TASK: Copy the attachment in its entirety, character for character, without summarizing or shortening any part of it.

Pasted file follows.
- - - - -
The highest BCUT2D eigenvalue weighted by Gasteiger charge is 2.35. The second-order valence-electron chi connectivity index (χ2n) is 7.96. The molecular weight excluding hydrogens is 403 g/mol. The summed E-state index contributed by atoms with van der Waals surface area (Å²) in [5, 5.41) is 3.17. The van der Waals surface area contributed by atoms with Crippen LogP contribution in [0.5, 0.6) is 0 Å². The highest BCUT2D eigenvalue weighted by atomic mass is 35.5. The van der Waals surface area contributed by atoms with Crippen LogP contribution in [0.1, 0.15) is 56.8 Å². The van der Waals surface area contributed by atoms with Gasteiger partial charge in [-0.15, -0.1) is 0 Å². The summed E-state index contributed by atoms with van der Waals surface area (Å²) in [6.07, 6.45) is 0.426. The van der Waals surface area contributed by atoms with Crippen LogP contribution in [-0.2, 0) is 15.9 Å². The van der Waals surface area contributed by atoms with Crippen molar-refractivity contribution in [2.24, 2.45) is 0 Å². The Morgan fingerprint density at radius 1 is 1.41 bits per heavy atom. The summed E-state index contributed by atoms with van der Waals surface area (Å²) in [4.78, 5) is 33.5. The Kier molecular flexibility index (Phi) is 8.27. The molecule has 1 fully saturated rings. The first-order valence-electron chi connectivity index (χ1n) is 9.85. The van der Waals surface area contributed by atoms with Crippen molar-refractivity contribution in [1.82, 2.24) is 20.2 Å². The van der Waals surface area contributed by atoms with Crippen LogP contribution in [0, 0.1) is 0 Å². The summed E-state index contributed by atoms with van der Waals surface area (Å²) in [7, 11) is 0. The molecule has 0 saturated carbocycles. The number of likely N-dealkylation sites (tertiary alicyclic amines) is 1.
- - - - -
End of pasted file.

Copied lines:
The highest BCUT2D eigenvalue weighted by Gasteiger charge is 2.35. The second-order valence-electron chi connectivity index (χ2n) is 7.96. The molecular weight excluding hydrogens is 403 g/mol. The summed E-state index contributed by atoms with van der Waals surface area (Å²) in [5, 5.41) is 3.17. The van der Waals surface area contributed by atoms with Crippen LogP contribution in [0.5, 0.6) is 0 Å². The highest BCUT2D eigenvalue weighted by atomic mass is 35.5. The van der Waals surface area contributed by atoms with Crippen LogP contribution in [0.1, 0.15) is 56.8 Å². The van der Waals surface area contributed by atoms with Gasteiger partial charge in [-0.15, -0.1) is 0 Å². The summed E-state index contributed by atoms with van der Waals surface area (Å²) in [6.07, 6.45) is 0.426. The van der Waals surface area contributed by atoms with Crippen LogP contribution in [-0.2, 0) is 15.9 Å². The van der Waals surface area contributed by atoms with Crippen molar-refractivity contribution in [2.24, 2.45) is 0 Å². The Morgan fingerprint density at radius 1 is 1.41 bits per heavy atom. The summed E-state index contributed by atoms with van der Waals surface area (Å²) in [4.78, 5) is 33.5. The Kier molecular flexibility index (Phi) is 8.27. The molecule has 1 fully saturated rings. The first-order valence-electron chi connectivity index (χ1n) is 9.85. The van der Waals surface area contributed by atoms with Crippen molar-refractivity contribution in [1.82, 2.24) is 20.2 Å². The van der Waals surface area contributed by atoms with Crippen LogP contribution in [0, 0.1) is 0 Å². The summed E-state index contributed by atoms with van der Waals surface area (Å²) in [7, 11) is 0. The molecule has 0 saturated carbocycles. The number of likely N-dealkylation sites (tertiary alicyclic amines) is 1.